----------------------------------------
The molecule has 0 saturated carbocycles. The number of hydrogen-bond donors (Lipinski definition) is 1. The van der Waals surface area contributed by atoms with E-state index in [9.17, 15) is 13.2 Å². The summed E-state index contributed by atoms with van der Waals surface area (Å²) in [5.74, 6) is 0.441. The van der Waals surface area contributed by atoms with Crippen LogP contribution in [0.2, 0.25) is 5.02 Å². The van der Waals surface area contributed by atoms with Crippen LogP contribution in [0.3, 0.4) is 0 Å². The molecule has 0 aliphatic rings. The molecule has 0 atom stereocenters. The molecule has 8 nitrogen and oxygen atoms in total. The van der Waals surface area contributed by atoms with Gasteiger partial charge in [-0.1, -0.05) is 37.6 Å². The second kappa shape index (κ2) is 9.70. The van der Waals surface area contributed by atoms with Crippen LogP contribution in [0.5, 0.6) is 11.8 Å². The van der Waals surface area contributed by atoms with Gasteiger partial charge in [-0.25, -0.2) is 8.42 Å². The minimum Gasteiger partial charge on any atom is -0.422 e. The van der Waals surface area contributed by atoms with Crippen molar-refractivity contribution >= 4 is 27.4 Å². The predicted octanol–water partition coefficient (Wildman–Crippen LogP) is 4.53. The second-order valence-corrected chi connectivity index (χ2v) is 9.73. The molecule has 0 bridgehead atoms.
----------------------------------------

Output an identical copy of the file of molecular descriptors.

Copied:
The molecule has 0 saturated carbocycles. The number of hydrogen-bond donors (Lipinski definition) is 1. The van der Waals surface area contributed by atoms with E-state index in [9.17, 15) is 13.2 Å². The summed E-state index contributed by atoms with van der Waals surface area (Å²) in [5.74, 6) is 0.441. The van der Waals surface area contributed by atoms with Crippen LogP contribution in [0.2, 0.25) is 5.02 Å². The van der Waals surface area contributed by atoms with Crippen LogP contribution in [0.3, 0.4) is 0 Å². The molecule has 0 aliphatic rings. The molecule has 0 atom stereocenters. The molecule has 8 nitrogen and oxygen atoms in total. The van der Waals surface area contributed by atoms with Gasteiger partial charge in [-0.1, -0.05) is 37.6 Å². The second kappa shape index (κ2) is 9.70. The van der Waals surface area contributed by atoms with Crippen LogP contribution in [0.5, 0.6) is 11.8 Å². The van der Waals surface area contributed by atoms with Gasteiger partial charge in [-0.25, -0.2) is 8.42 Å². The minimum Gasteiger partial charge on any atom is -0.422 e. The van der Waals surface area contributed by atoms with Crippen molar-refractivity contribution >= 4 is 27.4 Å². The predicted octanol–water partition coefficient (Wildman–Crippen LogP) is 4.53. The second-order valence-corrected chi connectivity index (χ2v) is 9.73. The molecule has 0 bridgehead atoms.